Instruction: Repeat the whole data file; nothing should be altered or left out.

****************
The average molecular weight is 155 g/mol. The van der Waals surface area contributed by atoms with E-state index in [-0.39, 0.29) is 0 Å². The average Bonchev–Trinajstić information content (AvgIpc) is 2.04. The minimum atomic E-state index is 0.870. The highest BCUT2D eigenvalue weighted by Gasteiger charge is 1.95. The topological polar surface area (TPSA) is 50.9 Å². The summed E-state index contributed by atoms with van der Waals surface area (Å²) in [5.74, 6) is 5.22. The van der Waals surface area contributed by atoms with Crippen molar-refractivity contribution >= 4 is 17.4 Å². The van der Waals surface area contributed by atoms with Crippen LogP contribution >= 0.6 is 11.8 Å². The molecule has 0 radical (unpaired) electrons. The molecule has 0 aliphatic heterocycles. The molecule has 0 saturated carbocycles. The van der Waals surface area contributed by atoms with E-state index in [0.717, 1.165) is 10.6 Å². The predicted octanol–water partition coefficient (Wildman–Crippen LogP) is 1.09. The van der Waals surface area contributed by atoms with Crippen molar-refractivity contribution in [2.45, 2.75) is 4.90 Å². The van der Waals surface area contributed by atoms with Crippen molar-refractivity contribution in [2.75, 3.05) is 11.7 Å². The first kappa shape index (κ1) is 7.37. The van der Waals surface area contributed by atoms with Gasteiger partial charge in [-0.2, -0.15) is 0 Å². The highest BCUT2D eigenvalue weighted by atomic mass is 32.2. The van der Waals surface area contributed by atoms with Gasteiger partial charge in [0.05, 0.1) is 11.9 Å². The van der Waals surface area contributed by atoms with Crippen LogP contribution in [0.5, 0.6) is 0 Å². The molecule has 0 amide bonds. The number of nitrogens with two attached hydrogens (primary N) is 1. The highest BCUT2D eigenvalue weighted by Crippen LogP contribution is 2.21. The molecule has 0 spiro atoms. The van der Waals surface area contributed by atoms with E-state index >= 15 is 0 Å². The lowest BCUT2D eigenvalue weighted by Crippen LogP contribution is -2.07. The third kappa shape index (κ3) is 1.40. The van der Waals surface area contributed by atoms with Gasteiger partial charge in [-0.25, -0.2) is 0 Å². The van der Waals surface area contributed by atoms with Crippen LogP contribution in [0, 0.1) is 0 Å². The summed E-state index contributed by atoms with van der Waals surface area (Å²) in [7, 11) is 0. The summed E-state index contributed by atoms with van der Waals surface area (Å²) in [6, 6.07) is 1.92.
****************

The average molecular weight is 155 g/mol. The van der Waals surface area contributed by atoms with E-state index in [-0.39, 0.29) is 0 Å². The average Bonchev–Trinajstić information content (AvgIpc) is 2.04. The minimum atomic E-state index is 0.870. The highest BCUT2D eigenvalue weighted by Gasteiger charge is 1.95. The topological polar surface area (TPSA) is 50.9 Å². The summed E-state index contributed by atoms with van der Waals surface area (Å²) in [5.74, 6) is 5.22. The van der Waals surface area contributed by atoms with Crippen molar-refractivity contribution >= 4 is 17.4 Å². The van der Waals surface area contributed by atoms with Crippen LogP contribution >= 0.6 is 11.8 Å². The molecule has 0 radical (unpaired) electrons. The molecule has 0 aliphatic heterocycles. The molecule has 0 saturated carbocycles. The van der Waals surface area contributed by atoms with E-state index in [0.717, 1.165) is 10.6 Å². The predicted octanol–water partition coefficient (Wildman–Crippen LogP) is 1.09. The van der Waals surface area contributed by atoms with Crippen molar-refractivity contribution in [2.45, 2.75) is 4.90 Å². The van der Waals surface area contributed by atoms with Crippen molar-refractivity contribution in [2.75, 3.05) is 11.7 Å². The first kappa shape index (κ1) is 7.37. The van der Waals surface area contributed by atoms with Gasteiger partial charge in [-0.2, -0.15) is 0 Å². The highest BCUT2D eigenvalue weighted by atomic mass is 32.2. The van der Waals surface area contributed by atoms with Gasteiger partial charge in [0.05, 0.1) is 11.9 Å². The van der Waals surface area contributed by atoms with Crippen LogP contribution in [0.5, 0.6) is 0 Å². The molecule has 0 amide bonds. The number of nitrogens with two attached hydrogens (primary N) is 1. The highest BCUT2D eigenvalue weighted by Crippen LogP contribution is 2.21. The molecule has 0 spiro atoms. The van der Waals surface area contributed by atoms with E-state index >= 15 is 0 Å². The lowest BCUT2D eigenvalue weighted by Crippen LogP contribution is -2.07. The third kappa shape index (κ3) is 1.40. The van der Waals surface area contributed by atoms with Gasteiger partial charge in [-0.25, -0.2) is 0 Å². The van der Waals surface area contributed by atoms with Crippen LogP contribution in [0, 0.1) is 0 Å². The summed E-state index contributed by atoms with van der Waals surface area (Å²) in [7, 11) is 0. The summed E-state index contributed by atoms with van der Waals surface area (Å²) in [6, 6.07) is 1.92.